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Re: OT: Database Versioning

From: Pieter <pietercoucke_at_hotmail.com>
Date: 2007-07-20 16:55:38 CEST

Thanks for your reaction.
It's indeed not that easy, and I'm kind of worried about this.
I guess making upgrade scripts with the lock you wrote about seems the
easiest solution for now...



"Ryan Schmidt" <subversion-2007b@ryandesign.com> wrote in message
> On Jul 13, 2007, at 05:11, Pieter wrote:
>> My apologizes for this off-topic post, but I jsut think I will find here
>> the
>> people that know the answer to my questions.
>> I want to start using version control for my databases too, but I don't
>> really know how I could do his the best. I see somehow 2 possbilities:
>> 1. Scripting everytime the whole DataBase. But:
>> - Using which Tool to do this? Preferably a free (!) opensource tool?
>> - What if a database change forces the data to be migrated? For
>> instances
>> one table is splitted in 2, and the data has to be copied and
>> transformed:
>> How to do this?
>> 2. Adding a migration script for each version in which every developer
>> adds
>> the script for the changed object + script for migrating data
>> - What if 2 developers add something at the same time to this script?
>> This
>> will cause conflicts, with potential lose of made changes?
>> One very important note: The solution must be very straightforard, very
>> easy, or things will explode here. I have some special kidn of
>> developers,
>> which can't be compared to the 'normal' developers.
>> We use SQL 2000 and 2005.
> I don't think you're going to find a simple straightforward solution to
> this problem, because the problem is complex and requires each
> developer's very careful attention to detail.
> Consider files. Subversion cannot "figure out" when a file has been
> renamed or moved. Instead, you must inform Subversion of this using the
> "svn mv" command instead of your OS rename command.
> Similarly, Subversion cannot figure out what you've done to a database.
> Consider the case that you have split a table into two tables and linked
> them via some key. For example, let's say you used to have a phone_number
> field in the contacts table, but now want to move phone numbers to a
> separate phone_numbers table to allow an arbitrary number of phone
> numbers per contact. To do this, you have a CREATE TABLE command to set
> up the structure of the new phone_numbers table, you probably do an
> INSERT ... SELECT to get the data from the contacts table into the
> phone_numbers table, and then you probably ALTER the contacts table to
> remove the old phone_number field. Subversion cannot detect that these
> things have taken place, much as it cannot detect a file rename. However,
> whereas for files there are commands like svn mv, there are no svn
> commands for dealing with the database so you have to track it manually.
> I recommend having an SQL file somewhere in the repository which lists
> all the SQL commands you use to transform the database. Whenever you want
> to deploy a new version of the software, you then manually run all the
> SQL commands in the file that have not yet been run. You may need to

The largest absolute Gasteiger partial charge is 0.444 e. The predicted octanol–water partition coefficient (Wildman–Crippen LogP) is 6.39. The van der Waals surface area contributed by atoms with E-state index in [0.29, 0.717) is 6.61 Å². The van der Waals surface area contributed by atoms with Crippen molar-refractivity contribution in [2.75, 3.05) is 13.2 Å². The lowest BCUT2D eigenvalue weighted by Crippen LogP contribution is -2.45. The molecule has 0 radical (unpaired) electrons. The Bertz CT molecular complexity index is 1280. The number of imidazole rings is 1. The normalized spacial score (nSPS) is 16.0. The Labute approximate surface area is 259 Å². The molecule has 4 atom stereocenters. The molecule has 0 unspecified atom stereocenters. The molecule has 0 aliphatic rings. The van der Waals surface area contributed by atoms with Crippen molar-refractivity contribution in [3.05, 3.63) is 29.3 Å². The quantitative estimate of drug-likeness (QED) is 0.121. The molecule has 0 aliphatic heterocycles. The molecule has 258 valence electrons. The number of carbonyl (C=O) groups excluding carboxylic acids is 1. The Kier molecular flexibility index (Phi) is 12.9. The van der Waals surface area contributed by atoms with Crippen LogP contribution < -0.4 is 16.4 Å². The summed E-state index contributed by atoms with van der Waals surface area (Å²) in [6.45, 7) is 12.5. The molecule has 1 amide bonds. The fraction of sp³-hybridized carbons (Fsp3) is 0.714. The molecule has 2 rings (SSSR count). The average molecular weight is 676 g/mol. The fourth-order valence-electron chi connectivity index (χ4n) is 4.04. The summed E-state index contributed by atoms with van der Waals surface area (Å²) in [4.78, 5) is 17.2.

> include a movable comment marker in the file to indicate the last command
> you ran on the database system. In my case, we had several different
> systems, so I used several comment markers in our SQL file, including in
> each the name of the database server.
> Some advocate creating a second parallel SQL file containing the reverse
> operations, so that you can downgrade if you ever need to. However, it
> would take much more effort to create and test such a downgrade script.
> Also, if something goes wrong, it's likely it was because of an error in
> your original upgrade SQL script, and if it was, it's unlikely you have
> anticipated such an error in your downgrade script, which would then
> likely fail, possibly even causing data loss.
> You may wish to set the SQL file to needing a lock, and/or setting it so
> that Subversion does not auto-merge changes, so that a conflict is
> guaranteed so that a developer will notice it, rather than a merge
> possibly being inadvertently missed. If 2 developers try to change the
> file at the same time, the 2nd developer should very carefully examine
> the changes from the 1st developer to see if the changes are compatible.
> Possibly the two developers should have a discussion before proceeding.
> You could also investigate whether you can develop an automated way of
> executing the SQL statements to upgrade the database. This may be
> difficult and dangerous, but at least some projects have successfully
> implemented it, like the Mantis Bug Tracker and Wikipedia. I believe part
> of the strategy is to have a table in the database, or a field in each
> database table, where you can store the "version" each table, and then
> there's an upgrade script which knows which SQL statements to run to
> upgrade the table from any given version to the current one (but I don't
> think they offer downgrade functionality). This becomes more useful the
> more systems you have on which you need to deploy. In the case of Mantis
> and Wikipedia, which are used by many many people on many many systems,
> this is very helpful. If the system is only used by you on one or two
> servers, it may not be worth the effort.

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Received on Fri Jul 20 16:55:05 2007

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